I’m not the biggest fan of winter beers and ales, unless they’re of the West Coast variety, which normally means more hops than spice—think Sierra Nevada Celebration, think Red Hook Winter Hook, or even think Anchor Steam Christmas Ale, which, while falling more into the traditional winter beer category, makes use of spices in a restrained and controlled manner. Read: the beer doesn’t taste like potpourri in a glass. But I am a fan of Smuttynose. So I decided to give this one a run. Or, better put, Elli decided to give this beer a run, since she bought the six pack. We’ve been hitting the Smuttynose IPA pretty hard as of late, so she decided to flip the script but keep the same crew in play. And as should be somewhat obvious by now, I’m always game with beer. Our earlier excursions into the land o’ Portsmouth include S’muttonator, Big A IPA, Old Brown Dog Ale, Baltic Porter, Imperial Stout, Shoals Pale Ale, Finestkind IPA and Farmhouse Ale. Scoring at home? That’s the kind nine.
Smuttynose Winter Ale pours a rich deep raisin-colored chocolate, something that looks chewy and inviting and decadent. For that reason, I am officially dubbing the color of this beer “figgy chocolate bread pudding.” How’s that for a name? It also appears rather clear, but since I can’t actually see through it, I’m not really certain. Works for me. The head is an off-white/eggshell cream color, but it rings rather rapidly, leaving me staring at the small skiff of cream and the luscious figgy goodness of my delicious repast. The aroma is mainly chocolate—more cocoa than milk—backed up by caramel sweetness, cracker-y biscuit notes, and even fainter spice and fruitiness. My fig and raisin gamboling might actually have some merit here. Flavors follow the nose pretty closely, although not in the same order—dry cocoa and chocolate into caramel, raisin, fig, and fruitiness. There is a possible touch of cinnamon and nutmeg spice lurking in the middle and the finish; either that, or some yeast phenol/spiciness. If forced to choose, I’d lean towards the latter. These flavors come across with the biscuit dryness in the middle, which blends well with the drier cocoa flavors that also return in the finish. While the flavors contribute to dryness of the beer, the beer does have some body on the tongue—it is slightly chewy even though the flavors run counter to that. The carbonation is gentle but present, and helps accentuate some of the biscuit and cocoa flavors in the final third of the beer. All in all, this was a very pleasant surprise. Thank you, Smuttynose, for the balance and restraint in this beer. If you were attempting to curry my favor for your previous failings (ahem! Big Beer! ahem!), consider it a job well done.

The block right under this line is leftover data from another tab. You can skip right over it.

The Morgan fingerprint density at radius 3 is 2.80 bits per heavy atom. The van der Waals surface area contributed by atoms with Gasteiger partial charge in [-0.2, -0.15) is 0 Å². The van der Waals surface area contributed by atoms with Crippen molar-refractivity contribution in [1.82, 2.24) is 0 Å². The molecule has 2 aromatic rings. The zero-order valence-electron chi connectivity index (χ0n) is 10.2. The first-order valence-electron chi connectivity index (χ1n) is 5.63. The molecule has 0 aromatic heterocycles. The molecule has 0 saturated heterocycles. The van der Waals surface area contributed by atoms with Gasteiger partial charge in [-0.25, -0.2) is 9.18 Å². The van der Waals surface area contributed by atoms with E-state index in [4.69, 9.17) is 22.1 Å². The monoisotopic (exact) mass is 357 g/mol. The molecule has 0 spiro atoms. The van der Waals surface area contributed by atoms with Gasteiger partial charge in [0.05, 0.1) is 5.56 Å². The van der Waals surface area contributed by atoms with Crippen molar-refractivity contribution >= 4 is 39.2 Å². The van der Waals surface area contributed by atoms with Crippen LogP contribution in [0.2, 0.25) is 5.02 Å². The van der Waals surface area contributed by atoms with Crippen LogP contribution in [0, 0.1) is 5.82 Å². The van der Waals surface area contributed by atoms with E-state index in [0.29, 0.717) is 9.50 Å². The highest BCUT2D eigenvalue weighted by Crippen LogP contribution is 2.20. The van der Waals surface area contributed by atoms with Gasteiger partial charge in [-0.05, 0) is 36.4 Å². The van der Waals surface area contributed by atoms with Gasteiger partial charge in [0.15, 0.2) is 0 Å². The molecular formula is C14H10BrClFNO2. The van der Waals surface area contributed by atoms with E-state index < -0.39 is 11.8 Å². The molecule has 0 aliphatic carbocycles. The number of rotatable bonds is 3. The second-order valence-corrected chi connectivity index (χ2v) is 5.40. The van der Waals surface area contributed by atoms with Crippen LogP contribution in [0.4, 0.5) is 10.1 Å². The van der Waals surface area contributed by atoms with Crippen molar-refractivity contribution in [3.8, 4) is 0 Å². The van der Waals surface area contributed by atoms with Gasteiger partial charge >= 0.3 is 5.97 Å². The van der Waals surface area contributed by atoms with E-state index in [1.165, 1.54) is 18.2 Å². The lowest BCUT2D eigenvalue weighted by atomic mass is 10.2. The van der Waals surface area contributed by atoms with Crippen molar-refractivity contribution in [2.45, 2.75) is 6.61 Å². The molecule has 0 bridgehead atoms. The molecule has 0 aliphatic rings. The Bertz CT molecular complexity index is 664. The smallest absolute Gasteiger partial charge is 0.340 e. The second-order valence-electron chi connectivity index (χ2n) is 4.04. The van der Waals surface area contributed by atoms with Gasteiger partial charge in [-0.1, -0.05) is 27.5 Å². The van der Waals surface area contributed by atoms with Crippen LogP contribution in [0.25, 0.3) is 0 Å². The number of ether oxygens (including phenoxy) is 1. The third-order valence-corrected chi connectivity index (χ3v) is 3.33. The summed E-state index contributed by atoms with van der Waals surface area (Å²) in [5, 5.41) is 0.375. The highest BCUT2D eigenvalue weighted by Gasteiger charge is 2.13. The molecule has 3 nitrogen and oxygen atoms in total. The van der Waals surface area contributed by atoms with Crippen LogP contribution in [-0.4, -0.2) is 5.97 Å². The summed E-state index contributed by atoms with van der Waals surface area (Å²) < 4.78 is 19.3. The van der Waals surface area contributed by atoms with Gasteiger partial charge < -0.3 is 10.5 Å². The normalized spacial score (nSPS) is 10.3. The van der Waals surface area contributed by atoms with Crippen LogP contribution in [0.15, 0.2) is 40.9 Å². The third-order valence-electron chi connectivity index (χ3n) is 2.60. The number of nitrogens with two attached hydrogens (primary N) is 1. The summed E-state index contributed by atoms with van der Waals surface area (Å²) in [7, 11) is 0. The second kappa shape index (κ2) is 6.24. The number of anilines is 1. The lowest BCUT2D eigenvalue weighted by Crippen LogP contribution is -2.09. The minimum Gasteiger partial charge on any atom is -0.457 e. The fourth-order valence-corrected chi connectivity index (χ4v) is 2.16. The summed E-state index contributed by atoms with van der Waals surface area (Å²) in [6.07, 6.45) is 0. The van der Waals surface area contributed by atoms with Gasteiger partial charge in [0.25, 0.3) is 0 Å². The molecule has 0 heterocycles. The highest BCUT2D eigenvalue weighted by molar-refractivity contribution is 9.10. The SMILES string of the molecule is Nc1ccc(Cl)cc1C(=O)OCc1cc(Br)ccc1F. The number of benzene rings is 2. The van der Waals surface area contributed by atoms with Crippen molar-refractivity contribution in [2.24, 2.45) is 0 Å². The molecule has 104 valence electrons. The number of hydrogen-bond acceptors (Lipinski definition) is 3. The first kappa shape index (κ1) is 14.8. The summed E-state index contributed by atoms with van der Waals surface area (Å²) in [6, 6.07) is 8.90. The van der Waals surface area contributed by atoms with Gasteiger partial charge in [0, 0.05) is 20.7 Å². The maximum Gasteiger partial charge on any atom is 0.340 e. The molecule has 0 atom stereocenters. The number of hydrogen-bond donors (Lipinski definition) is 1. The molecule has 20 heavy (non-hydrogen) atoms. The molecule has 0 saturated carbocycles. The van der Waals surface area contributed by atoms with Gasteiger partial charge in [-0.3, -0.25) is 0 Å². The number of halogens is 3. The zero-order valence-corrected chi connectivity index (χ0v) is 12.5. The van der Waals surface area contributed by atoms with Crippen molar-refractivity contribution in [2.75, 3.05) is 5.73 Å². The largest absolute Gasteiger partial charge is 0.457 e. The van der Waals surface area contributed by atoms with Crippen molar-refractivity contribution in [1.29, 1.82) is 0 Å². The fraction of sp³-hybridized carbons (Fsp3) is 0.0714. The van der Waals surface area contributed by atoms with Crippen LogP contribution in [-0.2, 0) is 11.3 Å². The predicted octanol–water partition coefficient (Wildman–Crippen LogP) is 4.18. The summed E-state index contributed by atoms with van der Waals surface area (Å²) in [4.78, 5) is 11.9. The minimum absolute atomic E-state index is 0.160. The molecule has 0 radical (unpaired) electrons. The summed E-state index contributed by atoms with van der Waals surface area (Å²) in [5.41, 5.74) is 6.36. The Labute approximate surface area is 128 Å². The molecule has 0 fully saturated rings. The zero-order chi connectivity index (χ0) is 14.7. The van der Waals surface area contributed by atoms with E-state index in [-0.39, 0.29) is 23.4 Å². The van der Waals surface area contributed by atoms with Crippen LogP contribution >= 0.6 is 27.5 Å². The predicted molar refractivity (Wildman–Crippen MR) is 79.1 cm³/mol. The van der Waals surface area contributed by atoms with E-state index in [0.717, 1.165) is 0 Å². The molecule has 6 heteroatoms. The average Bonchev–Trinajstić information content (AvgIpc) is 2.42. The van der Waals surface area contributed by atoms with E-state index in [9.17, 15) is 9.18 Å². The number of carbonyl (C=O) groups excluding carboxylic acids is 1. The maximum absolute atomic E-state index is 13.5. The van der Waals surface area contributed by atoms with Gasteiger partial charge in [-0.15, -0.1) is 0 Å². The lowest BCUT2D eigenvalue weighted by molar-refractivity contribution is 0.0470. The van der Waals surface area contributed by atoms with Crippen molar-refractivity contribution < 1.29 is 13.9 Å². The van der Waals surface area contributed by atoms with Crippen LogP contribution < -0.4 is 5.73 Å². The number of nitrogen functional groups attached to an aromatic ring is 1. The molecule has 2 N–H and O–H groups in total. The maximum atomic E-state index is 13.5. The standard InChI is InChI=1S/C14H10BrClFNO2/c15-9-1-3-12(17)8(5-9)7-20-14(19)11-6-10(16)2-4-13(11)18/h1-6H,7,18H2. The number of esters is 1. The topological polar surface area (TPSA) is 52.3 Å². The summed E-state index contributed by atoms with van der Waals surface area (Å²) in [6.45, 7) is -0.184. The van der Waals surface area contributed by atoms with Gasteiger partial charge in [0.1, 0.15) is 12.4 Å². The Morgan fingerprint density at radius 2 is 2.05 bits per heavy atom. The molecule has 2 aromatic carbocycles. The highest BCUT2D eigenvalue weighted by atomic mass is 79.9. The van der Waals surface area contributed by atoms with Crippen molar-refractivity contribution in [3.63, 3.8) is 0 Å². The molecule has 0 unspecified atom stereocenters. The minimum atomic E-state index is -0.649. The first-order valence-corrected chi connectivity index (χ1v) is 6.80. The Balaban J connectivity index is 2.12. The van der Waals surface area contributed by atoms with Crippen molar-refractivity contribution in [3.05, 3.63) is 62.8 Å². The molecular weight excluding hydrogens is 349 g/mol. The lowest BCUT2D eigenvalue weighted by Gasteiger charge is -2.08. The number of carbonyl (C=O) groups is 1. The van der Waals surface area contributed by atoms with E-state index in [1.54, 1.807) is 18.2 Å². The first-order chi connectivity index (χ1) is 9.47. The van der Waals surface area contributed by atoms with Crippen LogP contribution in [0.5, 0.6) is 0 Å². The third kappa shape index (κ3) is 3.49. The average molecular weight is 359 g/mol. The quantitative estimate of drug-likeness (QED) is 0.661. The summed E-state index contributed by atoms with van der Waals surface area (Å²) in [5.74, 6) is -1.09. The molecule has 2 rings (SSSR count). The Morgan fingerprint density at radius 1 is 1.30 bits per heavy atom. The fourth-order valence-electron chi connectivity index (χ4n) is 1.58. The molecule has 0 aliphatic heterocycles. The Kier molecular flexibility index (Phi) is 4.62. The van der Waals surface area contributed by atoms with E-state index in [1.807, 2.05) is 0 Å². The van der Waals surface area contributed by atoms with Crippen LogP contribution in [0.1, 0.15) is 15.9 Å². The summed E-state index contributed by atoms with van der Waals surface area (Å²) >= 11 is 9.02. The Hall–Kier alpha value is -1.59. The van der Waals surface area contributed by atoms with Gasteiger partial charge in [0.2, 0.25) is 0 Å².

Hand-drawn map of Smuttynose Island from here
From the Smuttynose website: “Smuttynose Winter Ale is a full-bodied, amber beer brewed with a special Trappist ale yeast. Stylistically reminiscent of a Belgian Abbey Double, it features fruity aromas and flavor, balanced by soft Crystal hops. Warming, mellow & pleasantly complex, Smuttynose Winter Ale is your perfect cold weather companion.”
Best before: 4/17/2012
So it seems that the lesson here is that I like Winter Ales that really aren’t Winter Ales.